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Volume 17, Number 5—May 2011
Etymologia

Etymologia: Francisella tularensis

Nancy MännikköComments to Author 
Author affiliation: Author affiliation: Centers for Disease Control and Prevention, Atlanta, GA, USA

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[fran-sĭ-sel′ə too′′lə-ren-sis]

While studying plague in ground squirrels in 1911, George McCoy and Charles Chapin discovered a bacterium that caused a different disease. They named the pathogen Bacterium tularense after Tulare County, California, location of their study. In 1928, Edward Francis, a US Public Health Service bacteriologist, linked B. tularense with deer fly fever―tularemia transmitted by deer flies from infected wild rabbits to humans. In 1974, B. tularense was renamed Francisella tularensis in recognition of Dr. Francis’ many contributions to our knowledge of tularemia.

Sources: Barry, J. Notable contributions to medical research by public health scientists. Public Health Service Publication No. 752. 1960 [cited 2011 Feb 25]. http://history.nih.gov/research/downloads/Notable_Cont_Med_Research.pdf; Francis E. Sources of infection and seasonal incidence of tularemia in man. Public Health Rep. 1937;52:103–13; McCoy GW, Chapin CW. Further observations on a plague-like disease of rodents with a preliminary note on the causative agent, Bacterium tularensis. J Infect Dis. 1912;10:61–72; Sjöstedt A. Tularemia: history, epidemiology, pathogen physiology, and clinical manifestations. Ann N Y Acad Sci. 2007;1105:1–29. PubMed doi:10.1196/annals.1409.009

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Cite This Article

DOI: 10.3201/eid1705.et1705

Sources: Barry, J. Notable contributions to medical research by public health scientists. Public Health Service Publication No. 752. 1960 [cited 2011 Feb 25]. http://history.nih.gov/research/downloads/Notable_Cont_Med_Research.pdf; Francis E. Sources of infection and seasonal incidence of tularemia in man. Public Health Rep. 1937;52:103–13; McCoy GW, Chapin CW. Further observations on a plague-like disease of rodents with a preliminary note on the causative agent, Bacterium tularensis. J Infect Dis. 1912;10:61–72; Sjöstedt A. Tularemia: history, epidemiology, pathogen physiology, and clinical manifestations. Ann N Y Acad Sci. 2007;1105:1–29. PubMed doi:10.1196/annals.1409.009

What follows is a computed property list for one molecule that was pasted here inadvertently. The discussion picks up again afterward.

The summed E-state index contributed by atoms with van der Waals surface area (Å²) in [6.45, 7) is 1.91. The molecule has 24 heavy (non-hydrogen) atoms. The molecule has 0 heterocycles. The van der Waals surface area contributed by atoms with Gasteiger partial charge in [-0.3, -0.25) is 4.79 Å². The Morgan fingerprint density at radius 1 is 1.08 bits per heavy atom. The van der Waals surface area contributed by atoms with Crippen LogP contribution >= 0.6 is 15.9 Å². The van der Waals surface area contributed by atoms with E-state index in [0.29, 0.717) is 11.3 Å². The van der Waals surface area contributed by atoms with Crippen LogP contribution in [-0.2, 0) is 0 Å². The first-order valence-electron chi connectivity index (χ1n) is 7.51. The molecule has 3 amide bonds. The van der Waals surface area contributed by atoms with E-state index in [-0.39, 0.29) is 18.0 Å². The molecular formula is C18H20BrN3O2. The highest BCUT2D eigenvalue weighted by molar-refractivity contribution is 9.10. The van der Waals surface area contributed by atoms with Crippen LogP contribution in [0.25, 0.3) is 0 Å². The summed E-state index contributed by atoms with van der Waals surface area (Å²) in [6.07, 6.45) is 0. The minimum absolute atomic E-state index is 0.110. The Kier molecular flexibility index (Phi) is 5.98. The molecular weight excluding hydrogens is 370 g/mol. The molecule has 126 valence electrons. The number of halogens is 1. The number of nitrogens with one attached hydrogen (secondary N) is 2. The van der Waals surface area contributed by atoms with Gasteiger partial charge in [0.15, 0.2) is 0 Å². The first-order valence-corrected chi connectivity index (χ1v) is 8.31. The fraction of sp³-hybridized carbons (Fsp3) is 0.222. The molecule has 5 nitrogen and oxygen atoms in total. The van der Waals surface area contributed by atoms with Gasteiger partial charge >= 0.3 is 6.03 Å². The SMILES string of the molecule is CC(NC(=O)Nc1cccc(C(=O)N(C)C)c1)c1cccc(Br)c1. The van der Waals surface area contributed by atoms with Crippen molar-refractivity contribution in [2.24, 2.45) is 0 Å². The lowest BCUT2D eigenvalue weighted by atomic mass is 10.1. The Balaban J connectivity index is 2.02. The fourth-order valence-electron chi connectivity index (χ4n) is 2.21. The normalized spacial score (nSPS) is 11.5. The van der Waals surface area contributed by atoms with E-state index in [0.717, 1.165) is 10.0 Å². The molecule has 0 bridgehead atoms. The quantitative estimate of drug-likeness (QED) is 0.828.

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Table of Contents – Volume 17, Number 5—May 2011

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Nancy Männikkö, EID Journal, Centers for Disease Control and Prevention, 1600 Clifton Rd NE, Mailstop D61, Atlanta, GA 30333, USA

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Page created: September 09, 2011
Page updated: September 09, 2011
Page reviewed: September 09, 2011
The conclusions, findings, and opinions expressed by authors contributing to this journal do not necessarily reflect the official position of the U.S. Department of Health and Human Services, the Public Health Service, the Centers for Disease Control and Prevention, or the authors' affiliated institutions. Use of trade names is for identification only and does not imply endorsement by any of the groups named above.
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